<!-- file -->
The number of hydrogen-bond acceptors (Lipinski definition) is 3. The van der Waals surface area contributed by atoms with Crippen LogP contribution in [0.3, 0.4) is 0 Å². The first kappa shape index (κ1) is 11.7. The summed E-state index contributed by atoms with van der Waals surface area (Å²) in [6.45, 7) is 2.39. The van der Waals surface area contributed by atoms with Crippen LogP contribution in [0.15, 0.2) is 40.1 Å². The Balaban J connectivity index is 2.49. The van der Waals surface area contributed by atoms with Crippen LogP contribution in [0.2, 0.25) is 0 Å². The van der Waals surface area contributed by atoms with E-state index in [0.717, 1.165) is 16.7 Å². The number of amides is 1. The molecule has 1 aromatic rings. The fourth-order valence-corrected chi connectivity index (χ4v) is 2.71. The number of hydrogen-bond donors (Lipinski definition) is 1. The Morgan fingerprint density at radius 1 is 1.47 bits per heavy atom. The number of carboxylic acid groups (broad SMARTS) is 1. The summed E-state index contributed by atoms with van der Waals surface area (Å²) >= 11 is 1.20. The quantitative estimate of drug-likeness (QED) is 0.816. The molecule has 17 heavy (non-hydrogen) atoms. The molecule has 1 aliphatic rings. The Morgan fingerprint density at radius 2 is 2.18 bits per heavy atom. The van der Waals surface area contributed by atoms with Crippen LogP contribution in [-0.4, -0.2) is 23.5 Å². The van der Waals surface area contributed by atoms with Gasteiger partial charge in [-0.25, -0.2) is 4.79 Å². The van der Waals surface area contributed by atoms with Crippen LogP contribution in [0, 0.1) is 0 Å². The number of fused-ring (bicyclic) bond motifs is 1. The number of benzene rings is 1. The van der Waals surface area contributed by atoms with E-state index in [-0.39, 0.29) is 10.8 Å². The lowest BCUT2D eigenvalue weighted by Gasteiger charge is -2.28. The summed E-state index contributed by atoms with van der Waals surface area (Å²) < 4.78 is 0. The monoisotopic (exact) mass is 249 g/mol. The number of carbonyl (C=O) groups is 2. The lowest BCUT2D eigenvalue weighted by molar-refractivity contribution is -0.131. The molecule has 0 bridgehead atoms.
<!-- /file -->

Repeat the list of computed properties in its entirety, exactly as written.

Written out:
The number of hydrogen-bond acceptors (Lipinski definition) is 3. The van der Waals surface area contributed by atoms with Crippen LogP contribution in [0.3, 0.4) is 0 Å². The first kappa shape index (κ1) is 11.7. The summed E-state index contributed by atoms with van der Waals surface area (Å²) in [6.45, 7) is 2.39. The van der Waals surface area contributed by atoms with Crippen LogP contribution in [0.15, 0.2) is 40.1 Å². The Balaban J connectivity index is 2.49. The van der Waals surface area contributed by atoms with Crippen LogP contribution in [0.2, 0.25) is 0 Å². The van der Waals surface area contributed by atoms with E-state index in [0.717, 1.165) is 16.7 Å². The number of amides is 1. The molecule has 1 aromatic rings. The fourth-order valence-corrected chi connectivity index (χ4v) is 2.71. The number of hydrogen-bond donors (Lipinski definition) is 1. The Morgan fingerprint density at radius 1 is 1.47 bits per heavy atom. The number of carboxylic acid groups (broad SMARTS) is 1. The summed E-state index contributed by atoms with van der Waals surface area (Å²) >= 11 is 1.20. The quantitative estimate of drug-likeness (QED) is 0.816. The molecule has 17 heavy (non-hydrogen) atoms. The molecule has 1 aliphatic rings. The Morgan fingerprint density at radius 2 is 2.18 bits per heavy atom. The van der Waals surface area contributed by atoms with Crippen LogP contribution in [-0.4, -0.2) is 23.5 Å². The van der Waals surface area contributed by atoms with Gasteiger partial charge in [-0.25, -0.2) is 4.79 Å². The van der Waals surface area contributed by atoms with Crippen LogP contribution in [0, 0.1) is 0 Å². The number of fused-ring (bicyclic) bond motifs is 1. The number of benzene rings is 1. The van der Waals surface area contributed by atoms with E-state index in [-0.39, 0.29) is 10.8 Å². The lowest BCUT2D eigenvalue weighted by Gasteiger charge is -2.28. The summed E-state index contributed by atoms with van der Waals surface area (Å²) < 4.78 is 0. The monoisotopic (exact) mass is 249 g/mol. The number of carbonyl (C=O) groups is 2. The lowest BCUT2D eigenvalue weighted by molar-refractivity contribution is -0.131. The molecule has 0 bridgehead atoms.